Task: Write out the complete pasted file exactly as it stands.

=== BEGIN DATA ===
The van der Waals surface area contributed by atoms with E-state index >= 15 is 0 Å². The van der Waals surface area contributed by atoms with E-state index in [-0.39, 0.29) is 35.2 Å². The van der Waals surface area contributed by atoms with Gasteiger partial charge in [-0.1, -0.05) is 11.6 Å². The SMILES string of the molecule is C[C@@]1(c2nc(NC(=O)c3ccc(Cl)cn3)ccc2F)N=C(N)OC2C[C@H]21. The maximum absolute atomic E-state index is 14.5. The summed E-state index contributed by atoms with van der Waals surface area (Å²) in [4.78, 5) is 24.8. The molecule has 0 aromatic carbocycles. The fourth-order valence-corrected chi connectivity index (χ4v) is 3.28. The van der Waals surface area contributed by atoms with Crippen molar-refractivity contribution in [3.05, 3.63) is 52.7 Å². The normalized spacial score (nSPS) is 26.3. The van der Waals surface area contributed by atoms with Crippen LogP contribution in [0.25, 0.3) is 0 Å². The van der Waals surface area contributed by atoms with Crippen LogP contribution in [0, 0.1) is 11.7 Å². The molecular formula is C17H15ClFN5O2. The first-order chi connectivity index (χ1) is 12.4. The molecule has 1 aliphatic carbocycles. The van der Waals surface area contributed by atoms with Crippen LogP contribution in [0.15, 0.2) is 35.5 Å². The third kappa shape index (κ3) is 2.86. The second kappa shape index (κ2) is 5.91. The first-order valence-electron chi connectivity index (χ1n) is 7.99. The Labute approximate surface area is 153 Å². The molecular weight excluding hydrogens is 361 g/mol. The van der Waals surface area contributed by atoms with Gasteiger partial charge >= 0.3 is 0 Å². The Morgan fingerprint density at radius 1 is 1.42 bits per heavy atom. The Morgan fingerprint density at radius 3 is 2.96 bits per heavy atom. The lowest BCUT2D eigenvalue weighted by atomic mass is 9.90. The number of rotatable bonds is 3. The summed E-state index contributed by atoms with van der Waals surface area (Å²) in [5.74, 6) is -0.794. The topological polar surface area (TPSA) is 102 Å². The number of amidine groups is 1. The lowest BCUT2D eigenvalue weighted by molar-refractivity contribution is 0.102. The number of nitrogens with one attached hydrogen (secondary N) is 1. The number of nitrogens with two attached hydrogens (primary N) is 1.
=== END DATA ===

The van der Waals surface area contributed by atoms with E-state index >= 15 is 0 Å². The van der Waals surface area contributed by atoms with E-state index in [-0.39, 0.29) is 35.2 Å². The van der Waals surface area contributed by atoms with Gasteiger partial charge in [-0.1, -0.05) is 11.6 Å². The SMILES string of the molecule is C[C@@]1(c2nc(NC(=O)c3ccc(Cl)cn3)ccc2F)N=C(N)OC2C[C@H]21. The maximum absolute atomic E-state index is 14.5. The summed E-state index contributed by atoms with van der Waals surface area (Å²) in [4.78, 5) is 24.8. The molecule has 0 aromatic carbocycles. The fourth-order valence-corrected chi connectivity index (χ4v) is 3.28. The van der Waals surface area contributed by atoms with Crippen molar-refractivity contribution in [3.05, 3.63) is 52.7 Å². The normalized spacial score (nSPS) is 26.3. The van der Waals surface area contributed by atoms with Crippen LogP contribution in [0.25, 0.3) is 0 Å². The van der Waals surface area contributed by atoms with Crippen LogP contribution in [0, 0.1) is 11.7 Å². The molecular formula is C17H15ClFN5O2. The first-order chi connectivity index (χ1) is 12.4. The molecule has 1 aliphatic carbocycles. The van der Waals surface area contributed by atoms with Crippen LogP contribution in [0.15, 0.2) is 35.5 Å². The third kappa shape index (κ3) is 2.86. The second kappa shape index (κ2) is 5.91. The first-order valence-electron chi connectivity index (χ1n) is 7.99. The Labute approximate surface area is 153 Å². The molecular weight excluding hydrogens is 361 g/mol. The van der Waals surface area contributed by atoms with Gasteiger partial charge >= 0.3 is 0 Å². The Morgan fingerprint density at radius 1 is 1.42 bits per heavy atom. The Morgan fingerprint density at radius 3 is 2.96 bits per heavy atom. The lowest BCUT2D eigenvalue weighted by atomic mass is 9.90. The number of rotatable bonds is 3. The summed E-state index contributed by atoms with van der Waals surface area (Å²) in [5.74, 6) is -0.794. The topological polar surface area (TPSA) is 102 Å². The number of amidine groups is 1. The lowest BCUT2D eigenvalue weighted by molar-refractivity contribution is 0.102. The number of nitrogens with one attached hydrogen (secondary N) is 1. The number of nitrogens with two attached hydrogens (primary N) is 1.